Anna Whateley, Peta Lyre’s Rating Normal, Allen & Unwin, April 2020, 248 pp., RRP $19.99, ISBN 9781760525309
Peta Lyre’s Rating Normal is the debut novel by #ownvoices author Anna Whateley. It tells the story of Peta Lyre who with diagnoses of Autism Spectrum Disorder, Attention Deficit Hyperactivity Disorder and Sensory Processing Disorder is wonderfully neurodivergent. Peta struggles to pass for “normal” using the social skills taught to her by various therapists, guidance officers and specialists. The story recounts her efforts, past and present, to comply with the many “rules” given to her by the cacophony of voices created by the authority figures in her lives. Particular focus is given to her experiences at school, interacting with her best friend, Jeb, meeting a new friend and going on a school ski trip. Along the way, Peta gives herself a normal rating out of ten after significant interactions.
I was excited to read Peta Lyre’s Rating Normal, with a number of family members on the Autism Spectrum I welcome further insight and understanding. Not surprisingly, given Whateley’s own diagnoses, I found her descriptions of Peta uncomfortably familiar. As I have talked with autistic family members about decoding social situations, I have encountered the shortcomings of social skills training multiple times. Quite simply, it is impossible, given the dynamic nature of social interactions, to conceive of and plan for all the possible outcomes of a particular social situation. Peta faces these same complications in the course of the story and for her, they become watershed moments.
The text deals sensitively with the myriad challenges that neurodivergent (and neurotypical) adolescents face including mental health issues (there is reference to suicide and suicidal ideation), discovering/determining one’s identity and navigating relationships. There are also references to family violence and parental abandonment which may be confronting for younger readers.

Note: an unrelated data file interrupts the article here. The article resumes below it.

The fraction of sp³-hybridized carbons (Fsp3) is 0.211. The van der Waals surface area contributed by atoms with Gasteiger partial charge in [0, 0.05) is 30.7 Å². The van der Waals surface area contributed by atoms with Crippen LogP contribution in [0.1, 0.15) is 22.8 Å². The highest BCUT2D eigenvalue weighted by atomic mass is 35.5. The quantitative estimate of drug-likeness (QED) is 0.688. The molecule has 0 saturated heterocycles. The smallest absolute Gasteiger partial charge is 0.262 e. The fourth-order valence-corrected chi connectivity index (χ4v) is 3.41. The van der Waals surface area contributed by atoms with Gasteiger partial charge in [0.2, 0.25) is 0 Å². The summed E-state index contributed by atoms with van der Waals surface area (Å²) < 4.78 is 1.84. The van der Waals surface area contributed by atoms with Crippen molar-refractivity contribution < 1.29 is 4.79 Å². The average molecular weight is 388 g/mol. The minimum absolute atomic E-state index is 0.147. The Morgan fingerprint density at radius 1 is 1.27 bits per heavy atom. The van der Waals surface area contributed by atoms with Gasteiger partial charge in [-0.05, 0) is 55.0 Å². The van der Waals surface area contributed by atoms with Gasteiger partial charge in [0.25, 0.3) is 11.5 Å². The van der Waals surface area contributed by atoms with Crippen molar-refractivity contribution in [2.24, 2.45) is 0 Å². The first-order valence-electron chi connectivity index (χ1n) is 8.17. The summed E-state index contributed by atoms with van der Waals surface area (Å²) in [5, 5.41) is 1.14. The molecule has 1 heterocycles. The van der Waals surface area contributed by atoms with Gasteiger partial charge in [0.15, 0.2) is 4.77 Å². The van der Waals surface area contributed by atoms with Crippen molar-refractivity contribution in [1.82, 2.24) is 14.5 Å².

I was concerned as I read Peta Lyre about potential pigeonholing. For example, when the film Rainman was released, many people grabbed hold of the portrayal of autism in the character Raymond as typical of all autistic people. I wondered if the same might occur with Peta Lyre’s Rating Normal. To avoid pigeonholing it is worth noting that Peta Lyre shows more aptitude for personal insight and reflection than many of the people on the spectrum I have encountered. She exhibits fluid sexuality which is common of people on the spectrum but not a defining feature. Finally, the calming behaviours she employs would work for some people on the spectrum but not all. Whilst I would thoroughly recommend Peta Lyre’s Rating Normal for people wishing to gain a better understanding of neurodiversity and Autism Spectrum Disorder, I would encourage readers to remember that it is a work of fiction.
I recommend this title for readers aged 14 years+ and for parents and teachers wishing to understand experiences of neurodivergence.
Peta Lyre’s Rating Normal has been Shortlisted in the Older Reader category of the Children’s Book Council of Australia Book of the Year Awards.
Reviewed by Anne Varnes